Your Go-To Guide to a Fun and Safe Halloween Season

10/17/2017 05:00 pm ET
The Toy Insider

Pumpkins and candy and costumes, oh my!

No matter how old you are, it’s always fun to get in the Halloween spirit! For one night, kids get the chance to become their most idolized superhero, pop singer, or movie star, and adults get to watch their kids’ faces light up as they eagerly traipse through the neighborhood. Let’s take bets—how many Wonder Woman trick-or-treaters will we see this year?

That said, it’s easy for parents to get caught up in the Halloween hoopla, buying every additional accessory, candy bag, and costume embellishment in order to make their kid’s night complete—but it’s important to keep in mind a few Halloween 101 tips.

I had the chance to chat with the Toy Safety Mom, Joan Lawrence, of The Toy Association, and she schooled me on Halloween safety. Thanks to her safety feedback, and with a little help from Rubie’s Costume Co. and Jakk’s Pacific’s Disguise Halloween costume lines, we can make this year’s festivities fun AND safe for all!

Q: What are some safety precautions families should take this Halloween?

JL: With families getting ready for a fun holiday of dressing up, trick-or-treating, and spooky parties, there are definitely a few things parents should keep in mind. Making sure that Halloween is both fun and safe for little ones involves a bit of extra planning and supervision to be sure that very young kids don’t come into contact with choking hazards, and that older kids understand how to properly use costume props and accessories.

Q: Let’s talk about choking hazards. What are they, and how can parents avoid them?

JL: Halloween trinkets, small toys, and candies given out at parties or found in goody bags may present a choking hazard to kids under three (or one who still mouths objects). Carefully look through anything your child receives to make sure it’s appropriate for their age. I often tell parents to consider getting a small parts tester (available on Amazon and in the baby-proofing section of many toy stores), which is an effective and easy-to-use tool to test whether an object might be a choking hazard.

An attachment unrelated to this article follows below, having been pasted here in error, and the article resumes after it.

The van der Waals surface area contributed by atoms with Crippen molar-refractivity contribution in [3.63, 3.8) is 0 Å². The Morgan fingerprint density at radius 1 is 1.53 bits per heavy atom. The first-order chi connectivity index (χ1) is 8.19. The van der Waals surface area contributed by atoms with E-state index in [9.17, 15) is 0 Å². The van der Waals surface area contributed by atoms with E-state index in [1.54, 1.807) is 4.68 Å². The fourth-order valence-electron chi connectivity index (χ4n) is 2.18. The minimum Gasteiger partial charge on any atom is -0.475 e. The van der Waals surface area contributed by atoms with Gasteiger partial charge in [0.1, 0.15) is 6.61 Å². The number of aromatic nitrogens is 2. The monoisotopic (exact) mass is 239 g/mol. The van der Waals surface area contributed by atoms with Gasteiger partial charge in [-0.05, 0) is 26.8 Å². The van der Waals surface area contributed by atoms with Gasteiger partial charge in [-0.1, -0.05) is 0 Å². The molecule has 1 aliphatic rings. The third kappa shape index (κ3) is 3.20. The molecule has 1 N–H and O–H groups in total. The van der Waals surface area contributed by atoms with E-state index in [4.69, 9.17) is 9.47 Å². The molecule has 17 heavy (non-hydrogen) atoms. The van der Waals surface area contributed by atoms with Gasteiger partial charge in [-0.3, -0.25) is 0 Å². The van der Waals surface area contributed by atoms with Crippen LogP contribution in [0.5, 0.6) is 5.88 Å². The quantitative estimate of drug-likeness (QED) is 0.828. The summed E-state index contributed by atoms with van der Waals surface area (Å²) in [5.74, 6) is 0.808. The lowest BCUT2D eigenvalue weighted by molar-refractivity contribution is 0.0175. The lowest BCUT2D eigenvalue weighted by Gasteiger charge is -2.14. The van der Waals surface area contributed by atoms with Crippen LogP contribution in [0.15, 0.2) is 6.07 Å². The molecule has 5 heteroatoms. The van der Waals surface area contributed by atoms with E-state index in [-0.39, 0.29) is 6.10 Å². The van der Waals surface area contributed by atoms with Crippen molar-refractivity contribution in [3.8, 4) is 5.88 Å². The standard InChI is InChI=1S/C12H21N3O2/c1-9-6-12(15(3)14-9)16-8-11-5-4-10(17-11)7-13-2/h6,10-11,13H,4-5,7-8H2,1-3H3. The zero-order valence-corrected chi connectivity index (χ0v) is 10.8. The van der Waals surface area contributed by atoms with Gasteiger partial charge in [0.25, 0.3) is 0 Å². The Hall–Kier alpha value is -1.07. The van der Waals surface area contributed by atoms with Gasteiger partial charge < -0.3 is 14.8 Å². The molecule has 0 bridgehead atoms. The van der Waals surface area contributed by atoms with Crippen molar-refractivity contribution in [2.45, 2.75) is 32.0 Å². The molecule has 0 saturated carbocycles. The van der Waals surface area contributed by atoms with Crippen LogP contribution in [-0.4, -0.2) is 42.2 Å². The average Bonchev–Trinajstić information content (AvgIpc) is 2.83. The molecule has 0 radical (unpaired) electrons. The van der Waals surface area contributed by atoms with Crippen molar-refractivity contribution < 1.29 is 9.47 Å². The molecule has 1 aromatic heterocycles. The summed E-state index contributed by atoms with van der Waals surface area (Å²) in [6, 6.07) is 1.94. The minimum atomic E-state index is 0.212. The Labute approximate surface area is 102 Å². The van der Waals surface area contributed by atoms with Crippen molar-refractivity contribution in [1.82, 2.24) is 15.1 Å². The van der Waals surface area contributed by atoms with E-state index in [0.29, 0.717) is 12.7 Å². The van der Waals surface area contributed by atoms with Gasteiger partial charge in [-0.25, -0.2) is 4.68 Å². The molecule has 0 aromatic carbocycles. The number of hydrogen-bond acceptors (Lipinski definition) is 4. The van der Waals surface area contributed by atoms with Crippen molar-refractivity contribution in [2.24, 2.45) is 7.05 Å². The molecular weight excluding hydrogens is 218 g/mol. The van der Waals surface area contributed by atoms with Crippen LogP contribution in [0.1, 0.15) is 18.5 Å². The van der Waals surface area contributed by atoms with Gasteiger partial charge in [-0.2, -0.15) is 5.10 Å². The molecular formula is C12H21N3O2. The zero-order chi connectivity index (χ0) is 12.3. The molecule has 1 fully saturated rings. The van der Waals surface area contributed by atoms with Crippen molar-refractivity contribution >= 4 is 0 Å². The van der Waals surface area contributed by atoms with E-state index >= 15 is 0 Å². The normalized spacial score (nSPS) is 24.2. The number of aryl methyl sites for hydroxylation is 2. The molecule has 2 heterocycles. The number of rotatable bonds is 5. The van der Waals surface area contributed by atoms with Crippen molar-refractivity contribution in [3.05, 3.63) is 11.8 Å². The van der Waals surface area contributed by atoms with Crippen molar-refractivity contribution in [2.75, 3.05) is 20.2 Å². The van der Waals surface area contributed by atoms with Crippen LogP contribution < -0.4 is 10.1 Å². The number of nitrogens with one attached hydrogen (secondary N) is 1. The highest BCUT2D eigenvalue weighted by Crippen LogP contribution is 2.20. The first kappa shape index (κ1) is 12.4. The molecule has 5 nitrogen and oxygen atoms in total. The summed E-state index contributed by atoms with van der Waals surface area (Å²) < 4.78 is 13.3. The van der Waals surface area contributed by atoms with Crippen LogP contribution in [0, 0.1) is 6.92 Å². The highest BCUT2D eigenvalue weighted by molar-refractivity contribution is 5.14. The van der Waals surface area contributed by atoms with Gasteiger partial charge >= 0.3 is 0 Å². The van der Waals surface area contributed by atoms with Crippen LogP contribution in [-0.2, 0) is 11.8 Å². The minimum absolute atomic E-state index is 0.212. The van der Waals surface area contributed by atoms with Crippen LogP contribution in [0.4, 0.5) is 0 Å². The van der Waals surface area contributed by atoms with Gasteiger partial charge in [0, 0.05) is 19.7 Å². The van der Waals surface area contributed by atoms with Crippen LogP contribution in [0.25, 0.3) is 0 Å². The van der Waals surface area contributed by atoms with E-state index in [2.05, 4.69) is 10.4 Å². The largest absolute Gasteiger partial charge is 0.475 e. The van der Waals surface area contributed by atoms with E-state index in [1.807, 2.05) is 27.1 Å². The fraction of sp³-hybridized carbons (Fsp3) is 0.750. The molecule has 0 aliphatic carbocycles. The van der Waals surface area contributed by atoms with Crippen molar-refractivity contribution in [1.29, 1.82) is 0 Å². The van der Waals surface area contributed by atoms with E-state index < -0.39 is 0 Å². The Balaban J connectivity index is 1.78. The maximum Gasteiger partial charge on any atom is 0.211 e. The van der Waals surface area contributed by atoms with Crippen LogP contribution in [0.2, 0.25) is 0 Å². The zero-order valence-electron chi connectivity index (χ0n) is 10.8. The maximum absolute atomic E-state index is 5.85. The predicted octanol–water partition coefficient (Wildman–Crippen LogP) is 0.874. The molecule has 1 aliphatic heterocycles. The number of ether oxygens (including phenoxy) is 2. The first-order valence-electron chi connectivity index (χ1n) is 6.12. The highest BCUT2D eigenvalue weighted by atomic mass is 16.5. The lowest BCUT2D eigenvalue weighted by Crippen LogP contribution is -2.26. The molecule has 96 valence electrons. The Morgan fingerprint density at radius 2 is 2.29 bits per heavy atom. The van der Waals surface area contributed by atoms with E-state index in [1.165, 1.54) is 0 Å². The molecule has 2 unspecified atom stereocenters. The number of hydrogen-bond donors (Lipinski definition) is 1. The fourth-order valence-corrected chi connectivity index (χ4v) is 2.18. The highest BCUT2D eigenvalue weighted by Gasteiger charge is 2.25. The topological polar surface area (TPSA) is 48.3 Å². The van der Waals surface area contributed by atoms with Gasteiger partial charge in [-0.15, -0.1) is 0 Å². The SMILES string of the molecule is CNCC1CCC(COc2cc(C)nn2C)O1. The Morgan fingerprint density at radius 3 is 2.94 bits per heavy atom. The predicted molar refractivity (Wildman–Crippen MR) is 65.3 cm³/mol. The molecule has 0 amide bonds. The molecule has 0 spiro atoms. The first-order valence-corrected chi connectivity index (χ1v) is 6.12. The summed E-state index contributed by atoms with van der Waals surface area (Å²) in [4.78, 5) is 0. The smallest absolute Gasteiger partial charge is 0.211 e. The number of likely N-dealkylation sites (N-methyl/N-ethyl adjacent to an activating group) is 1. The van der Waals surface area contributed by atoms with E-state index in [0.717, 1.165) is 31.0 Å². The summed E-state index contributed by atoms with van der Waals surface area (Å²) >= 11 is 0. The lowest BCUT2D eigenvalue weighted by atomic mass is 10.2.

Batteries are another potential hazard. From spooky door buzzers to flashing skeletons, lots of Halloween decorations take batteries, and they can be very dangerous if accidentally swallowed. Be sure to keep any decoration (and other common household items that use batteries) away from kids—and never leave batteries within their reach. That said, toys for kids under 8 are required by law to have a locking compartment to prevent children from accessing batteries.

Q. What are some safety concerns related to costume props and accessories?

JL: From light sabers and wands to swords and masks, props are a big part of dressing up and can be a lot of fun, but be sure that they are appropriate for your child’s age and abilities. Once you’ve brought everything home, show your child how to safely and appropriately play with their costumes. And, as always, be sure to supervise your children while they role-play and interact with siblings and friends.

Q. What’s the best thing to do with costumes once Halloween has come and gone?

Already worn costumes are a great addition to the toy box! Kids love to role play all year long, so it makes sense to hang onto any Halloween gear that they might want to play with down the line.

If you want to give away or donate your gently used Halloween costumes and accessories, make sure that they are clean and in good working order. Likewise, if you get a hand-me-down costume from a friend, check that it’s in good shape (for example, no loose buttons or snaps, fits well to avoid trip hazards, etc.) and that it hasn’t been recalled (at recalls.gov).

Q. Do you have anything else to add?

JL: These tips are specific to Halloween, but I have tons more guidance for parents at playsafe.org, which focuses on toy and play safety year-round. It’s a comprehensive, free resource that includes detailed tips on small parts, how to follow age-grading on toy packaging, the importance of parental supervision during play, and much more.

Laurie Schacht, also known as The Toy Insider Mom, has covered the toy industry for more than 20 years. The Toy Insider is a year-round resource for parents, grandparents and other gift-givers looking for the best toys for their kids. The Toy Insider also produces an annual holiday gift guide featured in Family Circle magazine. Visit thetoyinsider.com for the latest toy news, reviews, giveaways, and more.

Follow Laurie Schacht on Twitter: www.twitter.com/ToyInsiderMom

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